[Date Prev][Date Next][Thread Prev][Thread Next]
- Subject: Re: PUC Lua
- From: Lorenzo Donati <lorenzodonatibz@...>
- Date: Mon, 09 May 2011 06:50:46 +0200
On 08/05/2011 21.28, Henning Diedrich wrote:
I am frequently writing docs that discuss differences and similarities
between the original Lua and LuaJIT.
People like calling the original, 'vanilla' and all kinds of tender
names. Trying to write neutral stuff, I keep falling back to talk about
"Lua" and "LuaJIT", which technically makes no sense but intuitively
seems to be the least confusing and bloated way to make the distinction.
Maybe it's time for the makers to choose a name, even if it should hurt?
Or are "Lua" and "LuaJIT" fair labels, given how LuaJIT keeps moving
away from the original?
I am opting for PUC Lua, which is in all Copyright tags, but still not
immediately clear to everyone.
My 2 eurocent:
[!!! warning: long post ahead !!!]
I think Henning's doubts are legitimate, since it takes some time to get
accustomed to Lua's "ecosystem". On the other hand I think the solution
is not: as someone else already pointed out on this thread, Lua Team
already chose a name, and that's "Lua".
I admit there is some confusion on what normally is intended as Lua. I
myself use the term "stock Lua" to refer to PUC Rio source distribution
(but then there are official patches...).
It is true that the manual (Lua 5.1.4) clearly states that:
"The reference manual is the official definition of the Lua language."
(near the top), but this notice is not highlighted very much (like in
E.A.Poe's "the purloined letter", something under your eyes doesn't
always catch your attention!).
and from the introduction (section 1) of the manual(emphasis mine):
"_Lua is an extension programming language_ designed to support general
procedural programming with data description facilities.[...]"
"The _Lua distribution_ includes a sample host program called lua, which
uses the Lua library to offer a complete, stand-alone Lua interpreter."
"_The implementation described in this manual_ is available at Lua's
official web site, www.lua.org."
So Lua Team themselves make a distinction between "language",
"implementation" and "distribution".
Nevertheless, they also don't make a clear-cut distinction among the
three, nor they give the precise meaning of the three. For example, it
is not extremely clear at first sight whether the default libraries are
part of the "specification" or not (of course they are, but you have to
know Lua a bit - and read the whole manual - to understand it).
Sometimes it is necessary, if you want to be clear, to specify "Lua
core" to underline the difference from "Lua=core+libraries".
I find the manual in itself very readable on the whole, but this comes
at the cost of being less "bureaucratic" than other comparable documents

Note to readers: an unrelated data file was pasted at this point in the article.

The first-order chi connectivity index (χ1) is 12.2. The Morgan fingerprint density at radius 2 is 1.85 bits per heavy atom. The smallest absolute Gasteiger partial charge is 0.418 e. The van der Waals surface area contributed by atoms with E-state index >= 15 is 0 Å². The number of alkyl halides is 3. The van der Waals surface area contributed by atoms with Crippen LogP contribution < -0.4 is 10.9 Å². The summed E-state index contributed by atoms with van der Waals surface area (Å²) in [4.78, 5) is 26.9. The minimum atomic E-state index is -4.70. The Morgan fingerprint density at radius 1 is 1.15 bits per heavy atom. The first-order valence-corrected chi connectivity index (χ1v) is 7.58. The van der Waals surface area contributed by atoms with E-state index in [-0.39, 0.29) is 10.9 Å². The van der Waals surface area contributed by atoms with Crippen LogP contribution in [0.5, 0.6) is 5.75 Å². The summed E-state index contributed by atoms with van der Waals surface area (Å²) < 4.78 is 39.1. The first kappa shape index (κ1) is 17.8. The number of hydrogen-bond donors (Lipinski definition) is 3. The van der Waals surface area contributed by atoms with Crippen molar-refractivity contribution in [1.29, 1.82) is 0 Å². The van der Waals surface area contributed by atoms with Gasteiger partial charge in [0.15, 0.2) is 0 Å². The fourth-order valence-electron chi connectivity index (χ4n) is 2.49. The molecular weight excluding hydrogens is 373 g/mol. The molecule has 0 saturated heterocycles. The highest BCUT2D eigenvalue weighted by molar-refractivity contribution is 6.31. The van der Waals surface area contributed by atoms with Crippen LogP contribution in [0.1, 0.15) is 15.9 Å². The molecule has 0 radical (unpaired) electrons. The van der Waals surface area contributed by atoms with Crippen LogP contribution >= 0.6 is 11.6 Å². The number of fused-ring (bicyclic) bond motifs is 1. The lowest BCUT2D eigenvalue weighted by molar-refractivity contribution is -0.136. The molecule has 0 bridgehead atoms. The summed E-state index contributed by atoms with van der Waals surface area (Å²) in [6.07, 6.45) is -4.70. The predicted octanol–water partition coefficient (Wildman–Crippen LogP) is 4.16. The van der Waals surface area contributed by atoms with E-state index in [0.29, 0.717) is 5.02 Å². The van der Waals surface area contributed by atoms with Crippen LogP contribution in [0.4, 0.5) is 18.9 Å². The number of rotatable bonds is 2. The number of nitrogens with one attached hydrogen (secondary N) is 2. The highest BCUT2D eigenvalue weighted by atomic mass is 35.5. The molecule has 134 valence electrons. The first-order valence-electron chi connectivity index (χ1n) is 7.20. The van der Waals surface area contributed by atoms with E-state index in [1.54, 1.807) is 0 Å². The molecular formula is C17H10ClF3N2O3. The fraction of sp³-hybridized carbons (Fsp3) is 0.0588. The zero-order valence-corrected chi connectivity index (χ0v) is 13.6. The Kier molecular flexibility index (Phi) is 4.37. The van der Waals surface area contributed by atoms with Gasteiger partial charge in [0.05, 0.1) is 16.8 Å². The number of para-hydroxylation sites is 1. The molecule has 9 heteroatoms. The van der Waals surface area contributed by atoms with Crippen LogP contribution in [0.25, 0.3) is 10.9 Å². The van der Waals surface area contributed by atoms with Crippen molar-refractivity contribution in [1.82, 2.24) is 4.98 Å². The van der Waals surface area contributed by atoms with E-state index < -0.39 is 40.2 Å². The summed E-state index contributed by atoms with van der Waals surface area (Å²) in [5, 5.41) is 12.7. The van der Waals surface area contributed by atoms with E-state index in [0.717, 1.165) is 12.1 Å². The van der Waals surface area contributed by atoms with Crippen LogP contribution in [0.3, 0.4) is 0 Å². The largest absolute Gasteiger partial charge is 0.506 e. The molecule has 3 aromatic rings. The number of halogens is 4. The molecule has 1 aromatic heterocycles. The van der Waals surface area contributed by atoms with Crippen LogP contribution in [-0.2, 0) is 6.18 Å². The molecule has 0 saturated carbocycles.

(Please, compare with XML specifications or Java Language
Specification, 3rd ed.). I find it more targeted at software
developers than at language designers (and that's good, for me at least).
Please, note that even other widespread languages suffer from the same
"naming disease" at times. For example, when you talk about Java
sometimes it's only the context that explains whether you are talking
about "The Java language", "The Java platform" (Language+API+toolchains)
or a generic Java distribution.
Probably the doubts arise also because there is no Lua international
standard: some ISO-something (like C89, C99, Cx00++, CXYZNM#?,
<put_your_line_noise_here>), or no legally enforced "test suite" (like
in Java - I don't remember the official name - but an implementation
must pass a very extensive test suite - from former Sun - to be given
the right to call itself "Java").
Usually all that "paperwork" arise whenever: (a) there is some big
commercial interest behind the "product" (standardization is good when
based on a strong technical basis, but too often it goes awry because of
commercial interests: see MS pushing its XML document format); and/or
(b) there are strong copyright/trademark issues (as for Java - which is
proprietary even if publicly available).
Lua has a very liberal license, so I doubt there is a so strong
commercial interest behind it. I read in HOPL article, It was
developed to support TECGRAF internal SW tools, but in itself is not
commercial in any way - as far as I know. I hope it stays this way,
because this allows Roberto, Luiz & C. to keep on doing that excellent
job (and maybe also keeps this list so friendly ;-) )!
To sum up: I think that the best strategy when talking about Lua in a
neutral way is to introduce the audience to the nature of Lua and its
ecosystem beforehand. Then you could introduce the terminology you deem
appropriate, but keeping in mind, and making your audience aware, that
some terms are not "mandated" by anyone, but only widespread in the Lua
community (and so the "bazaar" chaotic nature must be taken into account